Steven F. Freeman

LinkedIn Facebook Twitter Email

Should anyone even consider reading what you've written?

Thesis tests

page last modified: 08/27/2018

1. Does my thesis pass the "So what?" test? If a reader's first response is, "So what?" then you need to clarify, to forge a relationship, or to connect to a larger issue.

2. Have I taken a position that others might challenge or oppose? If your thesis simply states facts that no one would, or even could, disagree with, it's possible that you are simply providing a summary, rather than making an argument.

3. Is my thesis statement specific enough? Vague = weak. If your thesis contains words like good or successful, see if you could be more specific: why is something good ; what specifically makes something  successful?

4. Does my thesis pass the "how and why?" test? If a reader's first response is "how?" or "why?" your thesis may be too open-ended and lack guidance for the reader. See what you can add to give the reader a better take on your position right from the beginning.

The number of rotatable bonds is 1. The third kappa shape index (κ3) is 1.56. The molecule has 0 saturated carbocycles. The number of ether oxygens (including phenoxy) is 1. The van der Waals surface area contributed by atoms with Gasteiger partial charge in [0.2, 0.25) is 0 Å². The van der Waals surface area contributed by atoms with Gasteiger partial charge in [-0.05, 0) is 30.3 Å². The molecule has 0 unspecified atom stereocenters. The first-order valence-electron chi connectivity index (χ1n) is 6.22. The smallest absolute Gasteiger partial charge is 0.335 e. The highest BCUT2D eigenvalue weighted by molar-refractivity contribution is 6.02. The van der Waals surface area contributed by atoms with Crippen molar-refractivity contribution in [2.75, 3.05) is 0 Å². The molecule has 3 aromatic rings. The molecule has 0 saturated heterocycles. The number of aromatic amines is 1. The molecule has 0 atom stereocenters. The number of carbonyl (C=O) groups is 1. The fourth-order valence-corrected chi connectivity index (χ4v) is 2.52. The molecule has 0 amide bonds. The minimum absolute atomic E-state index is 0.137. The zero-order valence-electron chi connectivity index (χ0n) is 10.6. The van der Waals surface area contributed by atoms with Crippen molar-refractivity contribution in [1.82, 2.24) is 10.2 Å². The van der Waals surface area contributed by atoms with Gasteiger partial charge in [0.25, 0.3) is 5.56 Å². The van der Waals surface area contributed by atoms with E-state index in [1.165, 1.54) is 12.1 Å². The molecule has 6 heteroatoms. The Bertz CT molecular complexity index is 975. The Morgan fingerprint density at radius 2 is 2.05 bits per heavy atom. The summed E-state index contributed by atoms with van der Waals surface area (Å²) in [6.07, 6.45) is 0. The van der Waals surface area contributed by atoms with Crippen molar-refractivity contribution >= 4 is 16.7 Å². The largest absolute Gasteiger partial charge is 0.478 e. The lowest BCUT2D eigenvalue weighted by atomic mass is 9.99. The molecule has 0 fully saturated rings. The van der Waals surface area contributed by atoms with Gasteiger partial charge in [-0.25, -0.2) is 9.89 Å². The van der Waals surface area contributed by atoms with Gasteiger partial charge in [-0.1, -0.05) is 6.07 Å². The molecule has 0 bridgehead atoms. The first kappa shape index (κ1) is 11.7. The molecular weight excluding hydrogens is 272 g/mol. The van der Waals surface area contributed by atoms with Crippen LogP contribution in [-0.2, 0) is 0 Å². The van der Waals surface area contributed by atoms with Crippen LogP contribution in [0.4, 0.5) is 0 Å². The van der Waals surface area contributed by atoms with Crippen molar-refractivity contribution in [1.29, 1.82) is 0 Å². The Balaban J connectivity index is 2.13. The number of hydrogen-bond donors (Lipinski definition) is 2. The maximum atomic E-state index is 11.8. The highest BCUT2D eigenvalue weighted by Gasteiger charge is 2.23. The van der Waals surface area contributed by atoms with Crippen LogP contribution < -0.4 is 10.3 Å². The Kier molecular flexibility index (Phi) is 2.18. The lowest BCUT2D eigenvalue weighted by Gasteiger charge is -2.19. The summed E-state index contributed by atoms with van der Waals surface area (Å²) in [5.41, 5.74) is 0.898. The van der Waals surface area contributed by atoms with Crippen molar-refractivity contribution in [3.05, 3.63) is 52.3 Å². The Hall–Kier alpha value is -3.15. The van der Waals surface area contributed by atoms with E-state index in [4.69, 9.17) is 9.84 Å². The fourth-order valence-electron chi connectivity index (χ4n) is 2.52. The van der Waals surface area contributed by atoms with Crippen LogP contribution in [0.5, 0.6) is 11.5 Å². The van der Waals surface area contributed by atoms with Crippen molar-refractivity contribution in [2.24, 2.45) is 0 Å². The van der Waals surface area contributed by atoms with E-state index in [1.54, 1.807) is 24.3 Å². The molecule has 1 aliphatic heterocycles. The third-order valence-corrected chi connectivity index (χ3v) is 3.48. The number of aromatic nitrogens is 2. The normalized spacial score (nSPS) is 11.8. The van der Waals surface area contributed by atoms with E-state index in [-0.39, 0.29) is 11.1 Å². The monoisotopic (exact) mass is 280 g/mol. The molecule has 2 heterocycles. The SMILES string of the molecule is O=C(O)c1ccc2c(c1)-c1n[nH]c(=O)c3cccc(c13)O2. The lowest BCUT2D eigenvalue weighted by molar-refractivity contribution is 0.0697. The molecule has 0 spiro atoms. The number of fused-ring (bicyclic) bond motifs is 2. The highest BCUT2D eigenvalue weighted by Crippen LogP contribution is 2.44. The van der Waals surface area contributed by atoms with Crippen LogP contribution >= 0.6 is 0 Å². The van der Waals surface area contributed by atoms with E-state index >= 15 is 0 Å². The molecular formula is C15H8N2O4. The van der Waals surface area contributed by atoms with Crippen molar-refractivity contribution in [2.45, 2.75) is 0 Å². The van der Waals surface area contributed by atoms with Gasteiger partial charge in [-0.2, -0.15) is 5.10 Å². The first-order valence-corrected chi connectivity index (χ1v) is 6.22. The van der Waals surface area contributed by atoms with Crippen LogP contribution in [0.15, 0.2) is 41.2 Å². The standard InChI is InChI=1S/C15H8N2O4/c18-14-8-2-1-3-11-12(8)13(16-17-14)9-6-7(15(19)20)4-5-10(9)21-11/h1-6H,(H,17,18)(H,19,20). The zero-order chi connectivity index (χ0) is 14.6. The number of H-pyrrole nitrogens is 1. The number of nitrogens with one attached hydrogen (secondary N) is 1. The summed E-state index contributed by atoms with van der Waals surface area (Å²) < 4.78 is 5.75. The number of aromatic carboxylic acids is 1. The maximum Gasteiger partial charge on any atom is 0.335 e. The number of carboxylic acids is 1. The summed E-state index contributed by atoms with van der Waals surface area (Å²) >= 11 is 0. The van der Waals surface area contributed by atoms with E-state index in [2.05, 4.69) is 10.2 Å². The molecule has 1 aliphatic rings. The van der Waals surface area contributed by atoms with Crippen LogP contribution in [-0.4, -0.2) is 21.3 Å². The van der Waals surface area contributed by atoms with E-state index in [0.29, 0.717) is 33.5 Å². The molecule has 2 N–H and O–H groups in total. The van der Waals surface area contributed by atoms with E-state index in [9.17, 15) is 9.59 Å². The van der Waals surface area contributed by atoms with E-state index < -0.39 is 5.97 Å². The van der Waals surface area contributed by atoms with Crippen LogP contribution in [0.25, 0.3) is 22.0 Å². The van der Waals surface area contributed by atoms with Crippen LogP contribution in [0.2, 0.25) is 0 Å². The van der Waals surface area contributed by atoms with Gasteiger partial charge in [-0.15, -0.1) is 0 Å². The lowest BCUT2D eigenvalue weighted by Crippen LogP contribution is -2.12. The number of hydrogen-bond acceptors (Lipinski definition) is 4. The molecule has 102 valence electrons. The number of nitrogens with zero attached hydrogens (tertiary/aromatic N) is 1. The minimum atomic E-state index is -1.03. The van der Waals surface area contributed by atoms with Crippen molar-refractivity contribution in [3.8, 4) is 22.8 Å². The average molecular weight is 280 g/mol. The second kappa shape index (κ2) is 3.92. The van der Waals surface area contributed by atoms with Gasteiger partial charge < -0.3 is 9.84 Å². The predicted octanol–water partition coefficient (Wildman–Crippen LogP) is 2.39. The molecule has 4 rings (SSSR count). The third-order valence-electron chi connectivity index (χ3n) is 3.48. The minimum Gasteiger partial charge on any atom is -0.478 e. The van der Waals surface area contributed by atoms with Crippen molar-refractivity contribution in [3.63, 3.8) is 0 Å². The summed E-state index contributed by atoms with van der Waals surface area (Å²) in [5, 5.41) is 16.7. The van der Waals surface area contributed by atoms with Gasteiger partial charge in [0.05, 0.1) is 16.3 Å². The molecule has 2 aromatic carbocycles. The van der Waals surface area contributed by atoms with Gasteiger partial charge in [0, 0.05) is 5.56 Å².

5. Does my essay support my thesis specifically and without wandering? If your thesis and the body of your essay do not seem to go together, one of them has to change. It's okay to change your working thesis to reflect things you have figured out in the course of writing your paper. Remember, always reassess and revise your writing as necessary.

 

Web City Pages